Wow, who can say, maybe because Hubbard was grandiose and delusional? Equally weird is Wright’s refusal to condemn Hubbard as a writer. Despite having published a record-breaking one thousand and eighty-four books, L. Ron Hubbard is manifestly the most wretchedly incompetent writer of a popular book ever to bloviate on any planet, including Teegeeack, which is L. Ron’s annoying name for the Earth seventy-five million years ago. Try this on for size, chosen at random from Dianetics, Scientology’s foundational text:
In ancient times, the Roman was fond of his pleasures and some of the things he called pleasure were a trifle strenuous on other species, such as Christians. When the Christian overthrew the pagan state [wat] the ancient order of Rome was in a villain’s role. Anything, therefore, which was Roman was villainous. This went to such remarkable lengths that the Roman love of bathing made bathing so immoral that Europe went unwashed for some fifteen hundred years.
Dianetics is stuffed to the gills with illiterate bushwa like this, which Wright is somehow content to characterize as “a bluff, quirky style.” Oh and here is L. Ron, earnest seeker of salvation, simperingly boasting of having “slept with bandits in Mongolia and hunted with pygmies in the Philippines,” and “studied twenty-one primitive races”: part of this interview appears in the movie.
Going Clear relies heavily on the authority of Marty Rathbun, who left Scientology in 2004 after a twenty-seven-year career culminating in his role as David Miscavige’s chief enforcer — a job in which he freely admits to roughing people up and lying regularly while “following orders.” He believes now that Miscavige is the apostate — not himself — and there is some evidence to suggest that Rathbun, who was in on Miscavige’s original power grab after Hubbard’s death in 1986, hopes to succeed his former boss as the head of a reformed Scientology. Rathbun is the author of the 2012 What Is Wrong with Scientology? Healing Through Understanding, a book that seeks to restore Scientology to its original, Hubbardian principles and away from Miscavige’s malign influence. Among the many problems with the book, as longtime Scientology observer Tony Ortega (former editor of the Village Voice) wrote in an excellent (and scathing) review, is that there is all kinds of evidence to show that Hubbard was every bit as awful as Miscavige. Still, Rathbun is a professed believer, and a founder of the “Independent Scientology” movement.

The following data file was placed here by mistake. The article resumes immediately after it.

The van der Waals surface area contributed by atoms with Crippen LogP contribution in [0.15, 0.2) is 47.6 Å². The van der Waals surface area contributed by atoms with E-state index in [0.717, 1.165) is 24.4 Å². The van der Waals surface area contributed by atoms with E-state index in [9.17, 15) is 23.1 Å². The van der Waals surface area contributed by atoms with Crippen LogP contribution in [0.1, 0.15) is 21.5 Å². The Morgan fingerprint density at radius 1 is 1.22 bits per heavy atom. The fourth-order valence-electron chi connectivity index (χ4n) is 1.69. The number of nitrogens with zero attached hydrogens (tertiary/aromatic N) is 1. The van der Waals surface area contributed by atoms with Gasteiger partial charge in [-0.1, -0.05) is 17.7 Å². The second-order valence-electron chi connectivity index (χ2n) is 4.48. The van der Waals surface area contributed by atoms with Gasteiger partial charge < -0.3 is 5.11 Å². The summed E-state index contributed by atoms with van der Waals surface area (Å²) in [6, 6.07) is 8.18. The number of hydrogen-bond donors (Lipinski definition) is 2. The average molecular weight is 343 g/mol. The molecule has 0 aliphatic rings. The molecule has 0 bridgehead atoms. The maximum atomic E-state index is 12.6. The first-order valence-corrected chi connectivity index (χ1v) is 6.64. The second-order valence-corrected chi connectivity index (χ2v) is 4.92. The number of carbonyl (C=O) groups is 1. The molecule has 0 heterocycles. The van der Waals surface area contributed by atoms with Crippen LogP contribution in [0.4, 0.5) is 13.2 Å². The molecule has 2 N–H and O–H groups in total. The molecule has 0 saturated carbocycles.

Among the “Beliefs of Independent Scientology,” according to the group’s website, are that “LRH was neither perfect nor a sociopath,” while “David Miscavige is a classic sociopath”; “extracting donations under duress is robbery not Scientology”; “aggressive exposure of abuses and criminality is the only way to improve Scientology’s condition”; and that “Scientology’s disrepute is due to the adversarial (crazy) actions of the Church as directed by DM.” Au contraire. It would be far easier to make the case that Scientology is continuing right along the path unequivocally laid down by L. Ron Hubbard. Indeed Wright’s book contains all the ingredients for making such a case, without quite coming right out and making it.